'Magic Mike': Objectifying Males Like Females

What do you think of Channing Tatum's male stripper movie?

I recently went to a weeknight showing in Stamford of Magic Mike, the new R-rated Channing Tatum film about male strippers. My friend Emma and I were running late and had to sit on the side aisle of the packed theater, and shortly after we sat down, a group of women in their mid-forties took over the row behind us.

We were excited for the film to begin, both of us curious feminists interested in seeing how a film marketed as a stripper rom com would treat gender roles and female sexuality (and for the gratuitous male nudity). But the women behind us had no such academic pretenses: they were there to see abs, plain and simple. And the ensuing one hour and 50 minutes sure seemed to satisfy them.

While Magic Mike is hardly a revolutionary depiction of sex work and sexuality, it is the first film I can remember ever having seen that takes such pleasure in objectifying its male stars.

Channing Tatum, whose experiences as a male stripper before breaking into Hollywood provided the foundation for the film, gleefully and expertly gyrates against the stage floor, and Matthew McConaughey revels in his role as the seedy, bongo-playing MC and owner of the fictitious all-male revue.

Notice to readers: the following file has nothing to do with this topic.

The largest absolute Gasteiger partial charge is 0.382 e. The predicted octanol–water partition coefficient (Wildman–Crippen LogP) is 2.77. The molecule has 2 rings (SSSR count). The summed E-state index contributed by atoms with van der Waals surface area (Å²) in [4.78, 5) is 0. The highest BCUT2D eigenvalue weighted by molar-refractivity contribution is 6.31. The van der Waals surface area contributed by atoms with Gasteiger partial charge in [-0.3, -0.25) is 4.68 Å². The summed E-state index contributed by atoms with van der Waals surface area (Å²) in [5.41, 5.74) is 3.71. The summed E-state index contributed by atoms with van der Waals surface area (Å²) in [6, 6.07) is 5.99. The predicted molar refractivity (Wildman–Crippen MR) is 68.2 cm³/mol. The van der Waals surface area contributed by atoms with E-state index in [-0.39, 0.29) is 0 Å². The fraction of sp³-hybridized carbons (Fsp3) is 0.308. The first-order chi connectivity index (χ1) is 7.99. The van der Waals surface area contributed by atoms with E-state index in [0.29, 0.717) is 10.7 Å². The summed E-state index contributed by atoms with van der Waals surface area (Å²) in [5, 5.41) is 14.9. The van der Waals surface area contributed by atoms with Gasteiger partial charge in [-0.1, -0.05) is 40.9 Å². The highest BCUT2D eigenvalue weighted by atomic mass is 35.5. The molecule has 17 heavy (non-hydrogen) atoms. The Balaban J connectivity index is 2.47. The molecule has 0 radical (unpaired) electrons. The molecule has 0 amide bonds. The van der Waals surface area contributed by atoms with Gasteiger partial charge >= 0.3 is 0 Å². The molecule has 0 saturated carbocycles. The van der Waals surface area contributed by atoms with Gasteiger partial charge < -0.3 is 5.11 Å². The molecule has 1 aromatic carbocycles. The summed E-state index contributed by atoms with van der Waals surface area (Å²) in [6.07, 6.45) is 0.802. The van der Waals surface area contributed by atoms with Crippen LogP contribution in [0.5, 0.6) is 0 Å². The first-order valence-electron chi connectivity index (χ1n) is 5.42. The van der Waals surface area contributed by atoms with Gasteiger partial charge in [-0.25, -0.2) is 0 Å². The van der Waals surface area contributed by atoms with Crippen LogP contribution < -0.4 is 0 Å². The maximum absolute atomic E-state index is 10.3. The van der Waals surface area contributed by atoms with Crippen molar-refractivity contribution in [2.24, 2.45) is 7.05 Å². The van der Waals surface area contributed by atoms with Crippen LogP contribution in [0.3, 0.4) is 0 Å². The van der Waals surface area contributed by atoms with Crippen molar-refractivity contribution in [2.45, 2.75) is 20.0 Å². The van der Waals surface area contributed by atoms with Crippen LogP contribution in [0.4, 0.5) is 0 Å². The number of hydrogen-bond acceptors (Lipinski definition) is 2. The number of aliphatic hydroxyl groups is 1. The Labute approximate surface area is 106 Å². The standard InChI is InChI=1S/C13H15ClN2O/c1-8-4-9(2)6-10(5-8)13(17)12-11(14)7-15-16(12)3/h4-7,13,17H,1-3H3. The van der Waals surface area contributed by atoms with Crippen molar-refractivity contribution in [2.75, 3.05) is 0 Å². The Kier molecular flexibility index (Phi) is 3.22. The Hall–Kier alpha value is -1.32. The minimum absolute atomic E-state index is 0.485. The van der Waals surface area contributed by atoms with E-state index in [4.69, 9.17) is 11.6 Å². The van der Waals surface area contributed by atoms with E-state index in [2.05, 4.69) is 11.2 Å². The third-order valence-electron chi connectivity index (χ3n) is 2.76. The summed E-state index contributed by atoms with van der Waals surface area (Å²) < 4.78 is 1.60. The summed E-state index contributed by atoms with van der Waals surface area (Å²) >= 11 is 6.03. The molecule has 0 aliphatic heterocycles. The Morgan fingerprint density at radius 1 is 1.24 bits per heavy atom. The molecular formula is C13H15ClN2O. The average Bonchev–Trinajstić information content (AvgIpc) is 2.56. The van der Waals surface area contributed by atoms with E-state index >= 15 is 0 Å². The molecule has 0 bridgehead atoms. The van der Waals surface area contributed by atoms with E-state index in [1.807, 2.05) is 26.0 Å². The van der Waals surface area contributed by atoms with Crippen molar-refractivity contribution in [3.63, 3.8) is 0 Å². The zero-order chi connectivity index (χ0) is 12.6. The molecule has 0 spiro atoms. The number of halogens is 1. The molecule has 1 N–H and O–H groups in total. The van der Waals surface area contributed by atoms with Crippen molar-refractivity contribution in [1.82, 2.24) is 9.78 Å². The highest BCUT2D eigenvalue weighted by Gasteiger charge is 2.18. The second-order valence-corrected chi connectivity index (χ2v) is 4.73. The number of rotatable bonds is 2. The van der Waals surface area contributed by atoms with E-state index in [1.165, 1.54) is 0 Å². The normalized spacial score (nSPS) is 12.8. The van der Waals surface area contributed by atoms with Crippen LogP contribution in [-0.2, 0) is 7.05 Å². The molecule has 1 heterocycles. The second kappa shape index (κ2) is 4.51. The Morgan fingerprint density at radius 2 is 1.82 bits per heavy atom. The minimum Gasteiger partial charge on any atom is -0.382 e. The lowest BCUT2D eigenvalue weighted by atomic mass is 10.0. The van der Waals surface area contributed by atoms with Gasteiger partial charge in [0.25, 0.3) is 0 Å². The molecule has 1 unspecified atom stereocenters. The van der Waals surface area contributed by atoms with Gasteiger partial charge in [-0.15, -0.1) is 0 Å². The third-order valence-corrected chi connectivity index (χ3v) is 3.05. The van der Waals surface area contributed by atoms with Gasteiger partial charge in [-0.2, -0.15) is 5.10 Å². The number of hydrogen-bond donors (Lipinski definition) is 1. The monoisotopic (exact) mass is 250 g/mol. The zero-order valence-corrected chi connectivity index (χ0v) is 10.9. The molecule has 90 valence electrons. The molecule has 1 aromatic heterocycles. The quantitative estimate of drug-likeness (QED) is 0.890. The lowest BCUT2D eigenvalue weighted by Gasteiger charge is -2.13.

The almost entirely female audience lapped up every second, myself included. Catcalls, hooting laughter and orders to ‘Take it off!’ were refreshingly shameless and surprisingly frequent. It did not matter that we were experiencing Joe Manganiello’s buttocks through the filter of a movie screen; the theater had the electrified vibe of a nightclub, and the audience wanted to participate.

“I give the plot a D+,” announced the woman sitting behind me as everyone rose to leave the theater. Her friends were not so subtly stuffing empty wine bottles into their tote bags. “But the abs get an A+!” 

Most films produced by Hollywood follow the concept of “male gaze,” a feminist term coined by Laura Mulvey in the 1970s that posits women are usually filmed as the objects of a white heterosexual male audience.

The term can be extended to describe countless beer advertisements depicting scantily clad women serving drinks to rowdy men at the bar, as well as in comic books and video games. This sexual objectification of women (reducing women to objects for use rather than treating them like multi-faceted individuals) is rampant and unyielding in American culture.

Male objectification is far less common. True, David Beckham’s “package” caused a scandal when used to shill Armani underpants, but for the most part male nudity is accompanied by humor, not the intent to arouse. The only other film about male strippers in recent memory is the hilarious and uncomfortable comedy The Full Monty, which is more likely to be described as “heartwarming” than sexy.

Magic Mike may not signal a revolution in film with regard to objectification, and the movie attempts to treat its main characters as individuals who grow through their experiences with sex, drugs, and rock ‘n roll.  But if nothing else, the runaway success of Magic Mike and its sold-out showings all over the country prove that women are hungry for an opportunity to ogle the shiny pecks of Hollywood’s finest.